I crossed a wide, rushing stream -- the West Branch of the Peabody River -- on a suspension footbridge, and at long last encountered a good piece of trail, where I pushed myself into high gear. It was already full dark when I crossed the Mount Washington Auto Road along the crest of a low ridge two miles later.

 

Still September 9, 1983. Still Chapter 21.

 

 

I passed a couple of nice viewpoints along that ridge before the AT began the final descent of the day along the Old Jackson Road, a grassy, abandoned woods road. It was flashlight time again with almost two miles to go. I made excellent time until the very end, where numerous other woods roads crossed the Old Jackson Road. This section of trail was poorly marked, and I wasted a lot of time hunting for white blazes with my flashlight.

Eventually, I began to be able to distinguish the lights from Pinkham Notch Hut flickering through the dark mass of the forest.

 

I arrived at New Hampshire Highway 16 in Pinkham Notch sometime after 8:00 -- more than one-and-a-half hours late. The forecasted rain had held off, although I hiked into the night.

 

End of September 9, 1983. Still Chapter 21.

Because the photographic aspect of my trip through the Whites had to be feast or famine, I took this one pic as I traversed the Carter-Moriah-Wildcat Range on September 10 and 11. It was a nice view of Mount Washington and the Great Gulf, shot from the cliffs as the Wildcat Ridge Trail climbed out of Pinkham Notch. After that, the clouds swallowed every viewpoint on what could have been another visual feast.

 

I was miserable September 10 and my journal reflected that. I had reluctantly agreed to one more day of day hiking, although this meant I would have to cover the entire 20 miles of this range in one day.

Although I managed to get out on the trail at 8:40, the ruggedness of the trail combined with the usual White Mountains inaccurate mileage estimates forced me to add another 4.5-mile big descent and then 4.5-mile big ascent to the now two-day hike, plus a 2-mile walk on the road to a pay phone.

 

September 11 was a better day, despite that extraneous big climb back up to the AT.

 

Here's another pic from September 9's hike, since I have no more Carter-Moriah-Wildcat Range pics to add.

Here's another pic from late on September 8.

Although every summit and viewpoint were still socked in with clouds and thick haze, my goal for the day was a lot more reasonable and I was able to enjoy the pretty scenery and arrive on US 2 near Gorham, New Hampshire about an hour earlier than planned.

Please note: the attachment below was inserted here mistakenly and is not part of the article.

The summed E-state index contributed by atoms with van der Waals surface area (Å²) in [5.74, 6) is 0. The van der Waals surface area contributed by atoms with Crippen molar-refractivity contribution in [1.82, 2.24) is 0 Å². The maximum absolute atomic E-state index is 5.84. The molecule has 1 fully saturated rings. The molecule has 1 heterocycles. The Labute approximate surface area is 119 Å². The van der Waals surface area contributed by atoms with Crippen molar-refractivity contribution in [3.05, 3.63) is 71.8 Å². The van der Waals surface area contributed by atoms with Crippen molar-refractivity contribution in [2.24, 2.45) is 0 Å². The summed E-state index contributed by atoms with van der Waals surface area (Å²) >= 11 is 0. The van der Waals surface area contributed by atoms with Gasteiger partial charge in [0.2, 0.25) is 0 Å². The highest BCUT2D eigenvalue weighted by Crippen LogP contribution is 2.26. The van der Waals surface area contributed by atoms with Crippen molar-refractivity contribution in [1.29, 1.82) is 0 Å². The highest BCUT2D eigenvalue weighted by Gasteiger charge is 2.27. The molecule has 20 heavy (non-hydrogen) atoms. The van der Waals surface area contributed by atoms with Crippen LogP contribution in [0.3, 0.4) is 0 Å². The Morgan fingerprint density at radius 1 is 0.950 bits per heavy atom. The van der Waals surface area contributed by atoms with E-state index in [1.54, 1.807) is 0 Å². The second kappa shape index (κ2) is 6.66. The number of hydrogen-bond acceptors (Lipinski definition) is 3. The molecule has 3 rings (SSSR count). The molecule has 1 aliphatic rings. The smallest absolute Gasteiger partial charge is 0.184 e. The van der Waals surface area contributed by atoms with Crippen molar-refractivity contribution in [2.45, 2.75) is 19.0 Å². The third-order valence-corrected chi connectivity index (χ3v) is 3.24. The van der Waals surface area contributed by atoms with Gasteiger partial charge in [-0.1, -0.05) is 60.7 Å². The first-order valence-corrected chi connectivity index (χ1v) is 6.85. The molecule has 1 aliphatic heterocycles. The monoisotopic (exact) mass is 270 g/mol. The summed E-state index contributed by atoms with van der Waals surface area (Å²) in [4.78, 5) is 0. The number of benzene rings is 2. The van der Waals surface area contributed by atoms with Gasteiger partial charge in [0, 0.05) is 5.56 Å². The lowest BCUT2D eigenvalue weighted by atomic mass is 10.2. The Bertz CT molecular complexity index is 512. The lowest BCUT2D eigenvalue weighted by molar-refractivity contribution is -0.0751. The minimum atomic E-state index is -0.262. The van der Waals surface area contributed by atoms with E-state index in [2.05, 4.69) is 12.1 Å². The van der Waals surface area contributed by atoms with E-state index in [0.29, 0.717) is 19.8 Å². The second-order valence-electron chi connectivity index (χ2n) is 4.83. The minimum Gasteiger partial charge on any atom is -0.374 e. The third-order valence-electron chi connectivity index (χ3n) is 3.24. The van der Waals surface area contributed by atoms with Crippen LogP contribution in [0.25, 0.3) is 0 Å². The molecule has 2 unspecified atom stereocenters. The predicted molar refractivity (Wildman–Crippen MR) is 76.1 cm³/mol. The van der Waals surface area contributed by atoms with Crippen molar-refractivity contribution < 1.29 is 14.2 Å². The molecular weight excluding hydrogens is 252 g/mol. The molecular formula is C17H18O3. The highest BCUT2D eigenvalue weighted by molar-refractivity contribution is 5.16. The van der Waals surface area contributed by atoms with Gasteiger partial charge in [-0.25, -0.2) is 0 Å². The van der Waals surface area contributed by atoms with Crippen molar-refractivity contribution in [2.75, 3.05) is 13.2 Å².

This brings us to the end of September 11, 1983, Chapter 21 and my extended day hiking phase of the journey. On September 12, I would heave into a backpack again less than 17 miles from my final state and less than 300 miles from Katahdin.

I started on the trail at 1:45 the afternoon of September 12, 1983. After all the recent day hiking, my backpack felt like it was lined with lead. Somehow, I made the long climb from the Androscoggin River valley up to the main summit of Mount Hayes. The elevation was only 2555 feet, but there were sweeping vistas.

 

This begins Chapter 22 "Of Mice and Maine".

The vistas included this view of Mount Madison's north and east shoulders just across the Androscoggin River valley. In the background, its five peaks and massive web of ski runs made Mount Wildcat's Peak D easy to pick out, with Peak C on the left. The Carter-Moriah Range was enjoying a mostly sunny day (a day or two late for me); the massive, brooding hulk of Mount Adams in the Presidential Range (not in frame) was in and out of the clouds.

The weather forecasters had predicted a chance of rain for tonight, but the billowing white clouds which drifted across a deep blue sky were gradually breaking apart and dissolving as the day went on.

 

There was some steep, rocky scrambling down into the col between Mount Hayes and Cascade Mountain. Cascade Mountain was a visual feast.

I ascended granite cliffs offering more fine views of the Presidentials and the Carter-Moriah Range. The vistas expanded as I strode along the rocky, scrub-grown crest to the 2631-foot summit, unfolding into a 360-degree panorama. Before me, the Mahoosuc Range stretched out northeastward into Maine, the peaks waxing loftier as my eye followed the trail route forward.

 

Still September 12, 1983. Still Chapter 22.

Behind me were the Androscoggin valley and the White Mountains.

 

As usual after weather conditions in spectacular country caused a picture drought for me, the next beautiful hike got plenty of camera action.